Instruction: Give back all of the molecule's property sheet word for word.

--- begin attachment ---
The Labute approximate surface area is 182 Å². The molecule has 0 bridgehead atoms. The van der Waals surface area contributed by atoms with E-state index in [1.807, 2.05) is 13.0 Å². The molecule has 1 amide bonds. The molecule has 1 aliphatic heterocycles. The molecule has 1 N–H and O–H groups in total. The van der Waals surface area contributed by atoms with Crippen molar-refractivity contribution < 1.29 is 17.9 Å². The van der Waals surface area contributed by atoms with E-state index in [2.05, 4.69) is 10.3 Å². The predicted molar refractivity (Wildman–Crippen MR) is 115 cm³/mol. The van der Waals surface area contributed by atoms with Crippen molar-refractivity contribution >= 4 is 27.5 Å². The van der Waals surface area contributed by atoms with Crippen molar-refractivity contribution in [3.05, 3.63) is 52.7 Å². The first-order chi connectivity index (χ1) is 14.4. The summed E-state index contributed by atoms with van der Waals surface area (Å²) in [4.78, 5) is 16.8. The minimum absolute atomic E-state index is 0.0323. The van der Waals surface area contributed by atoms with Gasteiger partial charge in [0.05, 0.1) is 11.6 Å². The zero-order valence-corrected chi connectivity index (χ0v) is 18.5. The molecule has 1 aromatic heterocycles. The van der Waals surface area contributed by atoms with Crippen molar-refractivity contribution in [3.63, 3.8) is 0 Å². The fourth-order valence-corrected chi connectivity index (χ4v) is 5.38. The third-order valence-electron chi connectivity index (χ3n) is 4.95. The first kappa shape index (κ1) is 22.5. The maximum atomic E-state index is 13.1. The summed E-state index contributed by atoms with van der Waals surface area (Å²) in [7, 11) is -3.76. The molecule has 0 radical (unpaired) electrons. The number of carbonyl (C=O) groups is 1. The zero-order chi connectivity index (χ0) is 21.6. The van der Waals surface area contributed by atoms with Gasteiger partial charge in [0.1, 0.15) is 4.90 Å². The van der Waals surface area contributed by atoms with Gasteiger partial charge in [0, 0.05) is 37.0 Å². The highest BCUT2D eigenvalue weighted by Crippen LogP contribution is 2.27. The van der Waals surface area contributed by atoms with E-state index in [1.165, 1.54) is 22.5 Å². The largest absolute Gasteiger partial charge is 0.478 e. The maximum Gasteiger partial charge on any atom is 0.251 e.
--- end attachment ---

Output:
The Labute approximate surface area is 182 Å². The molecule has 0 bridgehead atoms. The van der Waals surface area contributed by atoms with E-state index in [1.807, 2.05) is 13.0 Å². The molecule has 1 amide bonds. The molecule has 1 aliphatic heterocycles. The molecule has 1 N–H and O–H groups in total. The van der Waals surface area contributed by atoms with Crippen molar-refractivity contribution < 1.29 is 17.9 Å². The van der Waals surface area contributed by atoms with E-state index in [2.05, 4.69) is 10.3 Å². The predicted molar refractivity (Wildman–Crippen MR) is 115 cm³/mol. The van der Waals surface area contributed by atoms with Crippen molar-refractivity contribution >= 4 is 27.5 Å². The van der Waals surface area contributed by atoms with Crippen molar-refractivity contribution in [3.05, 3.63) is 52.7 Å². The first-order chi connectivity index (χ1) is 14.4. The summed E-state index contributed by atoms with van der Waals surface area (Å²) in [4.78, 5) is 16.8. The minimum absolute atomic E-state index is 0.0323. The van der Waals surface area contributed by atoms with Gasteiger partial charge in [0.05, 0.1) is 11.6 Å². The zero-order valence-corrected chi connectivity index (χ0v) is 18.5. The molecule has 1 aromatic heterocycles. The van der Waals surface area contributed by atoms with Crippen molar-refractivity contribution in [3.63, 3.8) is 0 Å². The fourth-order valence-corrected chi connectivity index (χ4v) is 5.38. The third-order valence-electron chi connectivity index (χ3n) is 4.95. The first kappa shape index (κ1) is 22.5. The maximum atomic E-state index is 13.1. The summed E-state index contributed by atoms with van der Waals surface area (Å²) in [7, 11) is -3.76. The molecule has 0 radical (unpaired) electrons. The number of carbonyl (C=O) groups is 1. The zero-order chi connectivity index (χ0) is 21.6. The van der Waals surface area contributed by atoms with Gasteiger partial charge in [0.1, 0.15) is 4.90 Å². The van der Waals surface area contributed by atoms with Gasteiger partial charge in [0, 0.05) is 37.0 Å². The highest BCUT2D eigenvalue weighted by Crippen LogP contribution is 2.27. The van der Waals surface area contributed by atoms with E-state index in [1.165, 1.54) is 22.5 Å². The largest absolute Gasteiger partial charge is 0.478 e. The maximum Gasteiger partial charge on any atom is 0.251 e.